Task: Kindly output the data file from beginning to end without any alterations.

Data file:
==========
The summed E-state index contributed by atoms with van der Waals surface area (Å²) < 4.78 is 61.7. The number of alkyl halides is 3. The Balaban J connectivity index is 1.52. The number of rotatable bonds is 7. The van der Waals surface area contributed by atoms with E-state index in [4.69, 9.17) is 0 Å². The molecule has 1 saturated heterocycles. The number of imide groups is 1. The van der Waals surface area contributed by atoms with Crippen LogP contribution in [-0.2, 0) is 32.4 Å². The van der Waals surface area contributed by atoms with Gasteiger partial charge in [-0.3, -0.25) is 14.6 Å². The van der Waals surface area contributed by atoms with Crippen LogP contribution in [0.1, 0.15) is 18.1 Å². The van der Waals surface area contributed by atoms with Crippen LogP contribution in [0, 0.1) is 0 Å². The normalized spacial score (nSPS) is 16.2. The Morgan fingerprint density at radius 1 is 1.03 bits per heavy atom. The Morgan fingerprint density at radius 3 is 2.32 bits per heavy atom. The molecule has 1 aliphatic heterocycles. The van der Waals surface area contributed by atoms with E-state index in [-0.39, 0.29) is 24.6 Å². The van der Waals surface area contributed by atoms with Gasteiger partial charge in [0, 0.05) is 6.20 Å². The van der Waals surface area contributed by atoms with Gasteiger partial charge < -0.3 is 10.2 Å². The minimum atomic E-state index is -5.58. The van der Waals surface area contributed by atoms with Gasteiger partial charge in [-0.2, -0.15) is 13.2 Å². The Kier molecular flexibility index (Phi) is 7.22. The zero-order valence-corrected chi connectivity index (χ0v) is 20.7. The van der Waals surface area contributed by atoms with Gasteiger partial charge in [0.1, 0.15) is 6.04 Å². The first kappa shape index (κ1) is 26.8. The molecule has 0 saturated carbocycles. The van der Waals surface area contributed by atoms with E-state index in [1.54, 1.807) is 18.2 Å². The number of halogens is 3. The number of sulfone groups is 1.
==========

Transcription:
The summed E-state index contributed by atoms with van der Waals surface area (Å²) < 4.78 is 61.7. The number of alkyl halides is 3. The Balaban J connectivity index is 1.52. The number of rotatable bonds is 7. The van der Waals surface area contributed by atoms with E-state index in [4.69, 9.17) is 0 Å². The molecule has 1 saturated heterocycles. The number of imide groups is 1. The van der Waals surface area contributed by atoms with Crippen LogP contribution in [-0.2, 0) is 32.4 Å². The van der Waals surface area contributed by atoms with Gasteiger partial charge in [-0.3, -0.25) is 14.6 Å². The van der Waals surface area contributed by atoms with Crippen LogP contribution in [0.1, 0.15) is 18.1 Å². The van der Waals surface area contributed by atoms with Crippen LogP contribution in [0, 0.1) is 0 Å². The normalized spacial score (nSPS) is 16.2. The Morgan fingerprint density at radius 1 is 1.03 bits per heavy atom. The Morgan fingerprint density at radius 3 is 2.32 bits per heavy atom. The molecule has 1 aliphatic heterocycles. The van der Waals surface area contributed by atoms with E-state index in [-0.39, 0.29) is 24.6 Å². The van der Waals surface area contributed by atoms with Gasteiger partial charge in [0, 0.05) is 6.20 Å². The van der Waals surface area contributed by atoms with Gasteiger partial charge < -0.3 is 10.2 Å². The minimum atomic E-state index is -5.58. The van der Waals surface area contributed by atoms with Gasteiger partial charge in [-0.2, -0.15) is 13.2 Å². The Kier molecular flexibility index (Phi) is 7.22. The zero-order valence-corrected chi connectivity index (χ0v) is 20.7. The van der Waals surface area contributed by atoms with Gasteiger partial charge in [0.1, 0.15) is 6.04 Å². The first kappa shape index (κ1) is 26.8. The molecule has 0 saturated carbocycles. The van der Waals surface area contributed by atoms with E-state index in [1.54, 1.807) is 18.2 Å². The number of halogens is 3. The number of sulfone groups is 1.